SEOUL, May 11 (Reuters) - South Korean officials scrambled on Monday to contain a new coronavirus outbreak that is threatening to spread throughout the densely populated capital city of Seoul, leading the country to reconsider plans to reopen schools.
Officials reported 35 new infections across the country as of midnight on Sunday, the second consecutive day of new cases of that magnitude and the highest numbers in more than a month, reinforcing fears the country could be entering a second wave outbreak.
The 69 cases reported by the Korea Centers for Disease Control and Prevention (KCDC) over the past 48 hours were equivalent to the number of cases it recorded over the entire previous week.
Most of the new cases were linked to an outbreak at several Seoul nightclubs and bars. Authorities had tested 4,000 people who had patronised the night spots, but were still trying to track down around 3,000 more.
“Our top priority is to minimise the spread of the infections in the greater Seoul area,” Prime Minister Chung Sye-kyun told a meeting with government officials on Monday.
Chung called for local governments to mobilise as many personnel as available and work with police to track down the missing patrons, some of whom authorities suspect of intentionally avoiding being tested.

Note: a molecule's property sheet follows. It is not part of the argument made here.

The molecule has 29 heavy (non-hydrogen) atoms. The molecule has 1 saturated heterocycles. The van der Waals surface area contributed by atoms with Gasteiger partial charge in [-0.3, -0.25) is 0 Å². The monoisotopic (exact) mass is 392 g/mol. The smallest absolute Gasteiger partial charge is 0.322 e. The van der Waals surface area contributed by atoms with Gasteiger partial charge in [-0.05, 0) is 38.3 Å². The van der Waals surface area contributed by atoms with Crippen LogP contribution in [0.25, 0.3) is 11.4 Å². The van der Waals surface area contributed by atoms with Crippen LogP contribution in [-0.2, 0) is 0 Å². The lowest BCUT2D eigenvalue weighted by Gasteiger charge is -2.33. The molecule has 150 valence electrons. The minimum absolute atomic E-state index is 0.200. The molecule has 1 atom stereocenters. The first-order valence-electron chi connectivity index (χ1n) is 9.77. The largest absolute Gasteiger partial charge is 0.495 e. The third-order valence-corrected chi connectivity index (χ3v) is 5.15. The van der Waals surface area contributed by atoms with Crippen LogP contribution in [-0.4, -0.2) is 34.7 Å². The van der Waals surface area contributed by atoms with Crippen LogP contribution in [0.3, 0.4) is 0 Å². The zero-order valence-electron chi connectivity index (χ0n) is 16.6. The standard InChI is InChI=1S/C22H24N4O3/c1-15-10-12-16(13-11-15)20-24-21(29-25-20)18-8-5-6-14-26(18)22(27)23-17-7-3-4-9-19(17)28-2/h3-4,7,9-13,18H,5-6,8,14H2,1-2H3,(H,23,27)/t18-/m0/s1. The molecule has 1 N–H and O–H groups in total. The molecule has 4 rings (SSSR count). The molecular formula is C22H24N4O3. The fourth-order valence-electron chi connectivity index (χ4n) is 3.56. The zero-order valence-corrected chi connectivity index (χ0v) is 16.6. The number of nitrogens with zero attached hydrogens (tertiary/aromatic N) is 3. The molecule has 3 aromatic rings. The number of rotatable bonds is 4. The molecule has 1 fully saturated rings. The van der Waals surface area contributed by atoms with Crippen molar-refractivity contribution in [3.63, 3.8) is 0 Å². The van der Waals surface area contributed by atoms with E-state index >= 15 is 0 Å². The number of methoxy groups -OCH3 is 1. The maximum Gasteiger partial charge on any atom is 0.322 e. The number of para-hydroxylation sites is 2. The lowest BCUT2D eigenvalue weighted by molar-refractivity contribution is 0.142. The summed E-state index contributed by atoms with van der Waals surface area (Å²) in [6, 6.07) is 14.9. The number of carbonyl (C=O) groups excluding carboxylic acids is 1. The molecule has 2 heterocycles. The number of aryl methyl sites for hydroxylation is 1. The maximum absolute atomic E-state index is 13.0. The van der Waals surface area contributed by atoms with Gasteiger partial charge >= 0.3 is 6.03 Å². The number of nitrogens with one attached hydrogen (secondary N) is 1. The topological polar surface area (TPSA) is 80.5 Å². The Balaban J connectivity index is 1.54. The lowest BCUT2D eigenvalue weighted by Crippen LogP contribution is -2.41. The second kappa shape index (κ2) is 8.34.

“We should quickly find and test them, and speed is key,” he said.
The spike in cases comes just as the South Korean government was easing some social distancing restrictions and moving to fully reopen schools and businesses, in a transition from intensive social distancing to “distancing in daily life.”
Seoul’s education superintendent proposed delaying reopening schools scheduled to begin on Wednesday by one week in light of the new outbreak, Yonhap news agency reported.
Seoul Mayor Park Won-soon pleaded with clubgoers to be testing, warning that people caught evading testing could be fined.
“If Seoul was penetrated, the nation is at risk,” he said, noting the city currently has fewer than 700 of the nation’s 10,909 cases, which include 256 deaths.
In a speech to the nation on Sunday, President Moon Jae-in warned that “it’s not over until it’s over,” adding that the new cluster shows the virus can spread widely at any time. (Reporting by Hyonhee Shin and Josh Smith; editing by Jane Wardell)